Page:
THE Spanish Civil War, from 1936 to 1939, was fought between the Republicans loyal to the democratic, left-leaning Second Spanish Republic, and the Nationalists led by General Francisco Franco.

Often portrayed as a struggle between democracy and fascism, the democratically-elected Republican government was abandoned to its fate by most other countries, including Britain, but received some support from Soviet Russia and Mexico, as well as by large numbers of individual volunteers, from more than 50 countries.

They were men and women who were determined to stand alongside the Spanish people in their war against fascism. In total, about 35,000 men and women joined the International Brigades, including 2,300 from Britain, which included 200 from Wales.

One of these brave fighters was Tom Jones, from Rhos, in Wrexham, who worked for 14 years as a miner in the Hafod, Vauxhall and Bersham collieries, harsh experiences which led him to support the Labour and Communist Parties.

Jones was 27 when he told his parents he was going to Colwyn Bay for the weekend. Instead he was soon illegally entering Spain via France and joining the International Brigades.

"It will be a day when we celebrate Tom's life and his politics," says Marc Jones, one of the organisers behind a festival next month dedicated to remembering the legacy of a man many knew as 'Twm Sbaen', which translated as Tom Spain.

"It is 80 years this year since the end of the Spanish Civil War and we felt it was the right time to remember him."

The festival on Saturday, April, 6, which is being supported by trade unionists and community activists in the area, will start with a march from Queens Square around the town behind the Cambria Band.

An afternoon of music, films, talks and discussions in Ty Pawb in the town centre will follow, before an evening of music from local and international artists.

"On a personal level going to Spain was a such a brave thing to do," continues Marc. "He was an ordinary working-class guy who left his village and ended up travelling in a clandestine way to Spain. It's very easy now for us to pop on a plane and fly to Barcelona but back then it was very difficult and very unusual."

Tom was appointed Political Commissar of his anti tank unit, which lost half its men in the Battle of Brunete in July 1937. He was later shot in the foot during fighting around Saragossa and captured in the Aragón retreat of 1938. He was to spend a month in hospital before being transferred to a prison built for 250 but then housing more than 4,500.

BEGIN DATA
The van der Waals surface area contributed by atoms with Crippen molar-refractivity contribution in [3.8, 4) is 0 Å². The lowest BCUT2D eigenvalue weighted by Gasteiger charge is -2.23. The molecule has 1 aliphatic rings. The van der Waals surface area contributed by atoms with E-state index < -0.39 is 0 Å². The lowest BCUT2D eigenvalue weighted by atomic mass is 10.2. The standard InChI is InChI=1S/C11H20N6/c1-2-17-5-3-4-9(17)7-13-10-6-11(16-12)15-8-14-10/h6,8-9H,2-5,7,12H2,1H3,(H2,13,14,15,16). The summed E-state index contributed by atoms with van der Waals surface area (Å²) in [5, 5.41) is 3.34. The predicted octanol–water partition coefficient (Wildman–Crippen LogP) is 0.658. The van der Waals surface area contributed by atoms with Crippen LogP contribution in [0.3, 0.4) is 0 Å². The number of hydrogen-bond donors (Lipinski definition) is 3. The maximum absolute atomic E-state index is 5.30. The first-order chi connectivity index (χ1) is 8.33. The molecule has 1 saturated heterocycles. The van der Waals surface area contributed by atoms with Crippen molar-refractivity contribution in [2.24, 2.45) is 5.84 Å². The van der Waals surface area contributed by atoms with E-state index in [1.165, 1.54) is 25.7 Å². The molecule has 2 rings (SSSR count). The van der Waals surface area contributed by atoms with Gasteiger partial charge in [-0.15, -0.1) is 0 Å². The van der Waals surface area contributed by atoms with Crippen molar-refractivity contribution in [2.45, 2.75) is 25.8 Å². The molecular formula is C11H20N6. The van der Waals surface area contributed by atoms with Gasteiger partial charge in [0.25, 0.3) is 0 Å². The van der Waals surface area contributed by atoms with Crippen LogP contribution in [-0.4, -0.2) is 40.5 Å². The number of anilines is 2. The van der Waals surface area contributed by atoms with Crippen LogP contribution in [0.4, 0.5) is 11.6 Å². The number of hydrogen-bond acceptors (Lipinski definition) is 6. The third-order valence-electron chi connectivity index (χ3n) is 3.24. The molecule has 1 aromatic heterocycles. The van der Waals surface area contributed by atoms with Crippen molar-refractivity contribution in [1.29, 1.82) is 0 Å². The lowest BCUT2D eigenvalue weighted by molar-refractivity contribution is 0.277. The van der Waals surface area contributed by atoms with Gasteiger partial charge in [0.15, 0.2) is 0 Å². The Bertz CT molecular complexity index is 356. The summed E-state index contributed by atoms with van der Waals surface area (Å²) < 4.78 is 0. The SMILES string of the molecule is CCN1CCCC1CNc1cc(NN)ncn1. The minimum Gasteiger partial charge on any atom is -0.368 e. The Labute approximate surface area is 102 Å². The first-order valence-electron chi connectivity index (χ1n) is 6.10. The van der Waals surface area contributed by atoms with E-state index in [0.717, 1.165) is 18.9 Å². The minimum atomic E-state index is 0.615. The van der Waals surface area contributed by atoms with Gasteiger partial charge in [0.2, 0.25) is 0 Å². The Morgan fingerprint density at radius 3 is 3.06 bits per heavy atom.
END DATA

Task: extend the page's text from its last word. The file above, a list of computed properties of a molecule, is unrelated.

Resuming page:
"It was an adventure for sure but a very dangerous adventure," says Marc. "Thirty three Welsh volunteers died and he was injured badly and imprisoned in a pretty grim prison by all accounts.

"But these people showed great foresight. The Spanish Civil War, was to many people, and to me certainly, a warm up for the Second World War. The official line at the time was non-intervention which effectively gave Hitler and Mussolini a free hand in supporting Franco and his fascists, which had consequences.

"I would argue that what Tom was trying to do was trying to stop the Second World War and who knows what might have happened if he and his comrades had received better support."

Tom was later tried in a military court and sentenced to 30 years in prison. He was freed in April 1940 as part of a government deal, but what should have been a joyful return home was tinged with sadness as both his parents had died, with his father dying even before it was known that Tom was alive in a Spanish jail. When he finally arrived back in Wrexham a few days later, a large crowd welcomed him home as a hero.

"Sadly 80 years on fascism is as close to home to ever," says Marc. "There are many nasty far right elements on the rise across Europe and here as well. We have seen some horrific incidents of far right terrorism, such as the Mold Tesco attack in 2015 by a member of a far right group.

"I can't speak for Tom because I never met him but I'd imagine he would be absolutely horrified. I'm sure a modern day Tom Jones would be on the frontline fighting modern day fascism."

After the war Tom became a full-time trade union official in the Shotton area, in Flintshire, until his retirement in 1973. He died in 1990.

"He is certainly somebody we should look up to," adds Marc. "He embodies a lot of the best political traditions of Wales. He was a proud Welshman but a real internationalist and that's the sort of thing I think we should be looking to promote. He represented workers throughout his own working life and was instrumental in forming the TUC in Wales, for which he had to fight tooth and nail for.

"He was a fighter and the main reason for holding this event is so his legacy lives on."

TWM JONES FEST - Celebrating the life and politics of a Rhos anti-fascist - takes place at Ty Pawb in Wrexham on Saturday, April 6 and is free to all. For more information go to